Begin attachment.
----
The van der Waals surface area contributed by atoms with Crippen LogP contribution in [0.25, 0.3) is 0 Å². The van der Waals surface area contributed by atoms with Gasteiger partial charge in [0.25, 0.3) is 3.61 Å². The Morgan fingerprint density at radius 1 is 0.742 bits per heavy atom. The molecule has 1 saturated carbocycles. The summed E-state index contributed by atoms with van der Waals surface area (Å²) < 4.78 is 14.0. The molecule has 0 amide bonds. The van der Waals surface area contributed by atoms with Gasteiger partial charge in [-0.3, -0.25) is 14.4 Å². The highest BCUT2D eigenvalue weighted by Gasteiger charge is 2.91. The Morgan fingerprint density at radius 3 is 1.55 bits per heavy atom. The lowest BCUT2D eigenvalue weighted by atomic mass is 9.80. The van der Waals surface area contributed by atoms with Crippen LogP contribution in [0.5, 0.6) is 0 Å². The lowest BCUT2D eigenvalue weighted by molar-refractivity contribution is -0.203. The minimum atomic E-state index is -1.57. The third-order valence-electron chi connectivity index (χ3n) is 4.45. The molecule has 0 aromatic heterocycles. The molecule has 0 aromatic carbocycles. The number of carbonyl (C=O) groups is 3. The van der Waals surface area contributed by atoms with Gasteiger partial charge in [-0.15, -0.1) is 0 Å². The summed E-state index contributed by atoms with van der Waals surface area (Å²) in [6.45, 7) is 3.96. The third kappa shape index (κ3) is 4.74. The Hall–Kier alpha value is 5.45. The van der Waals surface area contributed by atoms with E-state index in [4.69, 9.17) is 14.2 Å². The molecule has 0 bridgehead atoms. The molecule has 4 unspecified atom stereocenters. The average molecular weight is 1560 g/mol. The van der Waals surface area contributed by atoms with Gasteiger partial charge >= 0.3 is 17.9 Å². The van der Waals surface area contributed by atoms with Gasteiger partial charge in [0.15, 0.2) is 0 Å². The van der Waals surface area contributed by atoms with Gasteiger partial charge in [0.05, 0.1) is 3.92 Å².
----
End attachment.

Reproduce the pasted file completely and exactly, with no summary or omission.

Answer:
The van der Waals surface area contributed by atoms with Crippen LogP contribution in [0.25, 0.3) is 0 Å². The van der Waals surface area contributed by atoms with Gasteiger partial charge in [0.25, 0.3) is 3.61 Å². The Morgan fingerprint density at radius 1 is 0.742 bits per heavy atom. The molecule has 1 saturated carbocycles. The summed E-state index contributed by atoms with van der Waals surface area (Å²) < 4.78 is 14.0. The molecule has 0 amide bonds. The van der Waals surface area contributed by atoms with Gasteiger partial charge in [-0.3, -0.25) is 14.4 Å². The highest BCUT2D eigenvalue weighted by Gasteiger charge is 2.91. The Morgan fingerprint density at radius 3 is 1.55 bits per heavy atom. The lowest BCUT2D eigenvalue weighted by atomic mass is 9.80. The van der Waals surface area contributed by atoms with Crippen LogP contribution in [0.5, 0.6) is 0 Å². The lowest BCUT2D eigenvalue weighted by molar-refractivity contribution is -0.203. The minimum atomic E-state index is -1.57. The third-order valence-electron chi connectivity index (χ3n) is 4.45. The molecule has 0 aromatic heterocycles. The molecule has 0 aromatic carbocycles. The number of carbonyl (C=O) groups is 3. The van der Waals surface area contributed by atoms with Gasteiger partial charge in [-0.15, -0.1) is 0 Å². The summed E-state index contributed by atoms with van der Waals surface area (Å²) in [6.45, 7) is 3.96. The third kappa shape index (κ3) is 4.74. The Hall–Kier alpha value is 5.45. The van der Waals surface area contributed by atoms with E-state index in [4.69, 9.17) is 14.2 Å². The molecule has 0 bridgehead atoms. The molecule has 4 unspecified atom stereocenters. The average molecular weight is 1560 g/mol. The van der Waals surface area contributed by atoms with Gasteiger partial charge >= 0.3 is 17.9 Å². The van der Waals surface area contributed by atoms with Gasteiger partial charge in [0.15, 0.2) is 0 Å². The van der Waals surface area contributed by atoms with Gasteiger partial charge in [0.05, 0.1) is 3.92 Å².